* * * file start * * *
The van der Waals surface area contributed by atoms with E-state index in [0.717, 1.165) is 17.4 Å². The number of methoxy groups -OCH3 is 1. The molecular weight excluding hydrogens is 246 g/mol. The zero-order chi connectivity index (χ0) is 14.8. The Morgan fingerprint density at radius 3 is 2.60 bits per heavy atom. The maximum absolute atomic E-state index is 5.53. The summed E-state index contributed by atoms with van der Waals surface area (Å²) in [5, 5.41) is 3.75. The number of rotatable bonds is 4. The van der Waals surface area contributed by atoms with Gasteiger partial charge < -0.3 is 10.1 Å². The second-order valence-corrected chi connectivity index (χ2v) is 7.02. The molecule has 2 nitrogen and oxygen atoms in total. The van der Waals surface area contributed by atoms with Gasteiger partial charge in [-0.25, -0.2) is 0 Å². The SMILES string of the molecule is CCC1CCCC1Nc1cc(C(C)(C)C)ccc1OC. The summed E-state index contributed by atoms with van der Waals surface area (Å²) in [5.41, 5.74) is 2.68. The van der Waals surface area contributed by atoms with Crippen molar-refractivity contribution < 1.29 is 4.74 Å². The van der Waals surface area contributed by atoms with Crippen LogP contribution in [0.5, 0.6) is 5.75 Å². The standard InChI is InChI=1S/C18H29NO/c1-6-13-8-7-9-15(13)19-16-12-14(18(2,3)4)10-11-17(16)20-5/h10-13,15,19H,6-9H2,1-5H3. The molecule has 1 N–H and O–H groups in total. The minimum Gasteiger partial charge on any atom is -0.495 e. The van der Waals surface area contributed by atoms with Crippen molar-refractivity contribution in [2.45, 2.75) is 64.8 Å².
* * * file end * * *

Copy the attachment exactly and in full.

The van der Waals surface area contributed by atoms with E-state index in [0.717, 1.165) is 17.4 Å². The number of methoxy groups -OCH3 is 1. The molecular weight excluding hydrogens is 246 g/mol. The zero-order chi connectivity index (χ0) is 14.8. The Morgan fingerprint density at radius 3 is 2.60 bits per heavy atom. The maximum absolute atomic E-state index is 5.53. The summed E-state index contributed by atoms with van der Waals surface area (Å²) in [5, 5.41) is 3.75. The number of rotatable bonds is 4. The van der Waals surface area contributed by atoms with Gasteiger partial charge < -0.3 is 10.1 Å². The second-order valence-corrected chi connectivity index (χ2v) is 7.02. The molecule has 2 nitrogen and oxygen atoms in total. The van der Waals surface area contributed by atoms with Gasteiger partial charge in [-0.25, -0.2) is 0 Å². The SMILES string of the molecule is CCC1CCCC1Nc1cc(C(C)(C)C)ccc1OC. The summed E-state index contributed by atoms with van der Waals surface area (Å²) in [5.41, 5.74) is 2.68. The van der Waals surface area contributed by atoms with Crippen molar-refractivity contribution < 1.29 is 4.74 Å². The van der Waals surface area contributed by atoms with Crippen LogP contribution in [0.5, 0.6) is 5.75 Å². The standard InChI is InChI=1S/C18H29NO/c1-6-13-8-7-9-15(13)19-16-12-14(18(2,3)4)10-11-17(16)20-5/h10-13,15,19H,6-9H2,1-5H3. The molecule has 1 N–H and O–H groups in total. The minimum Gasteiger partial charge on any atom is -0.495 e. The van der Waals surface area contributed by atoms with Crippen molar-refractivity contribution in [2.45, 2.75) is 64.8 Å².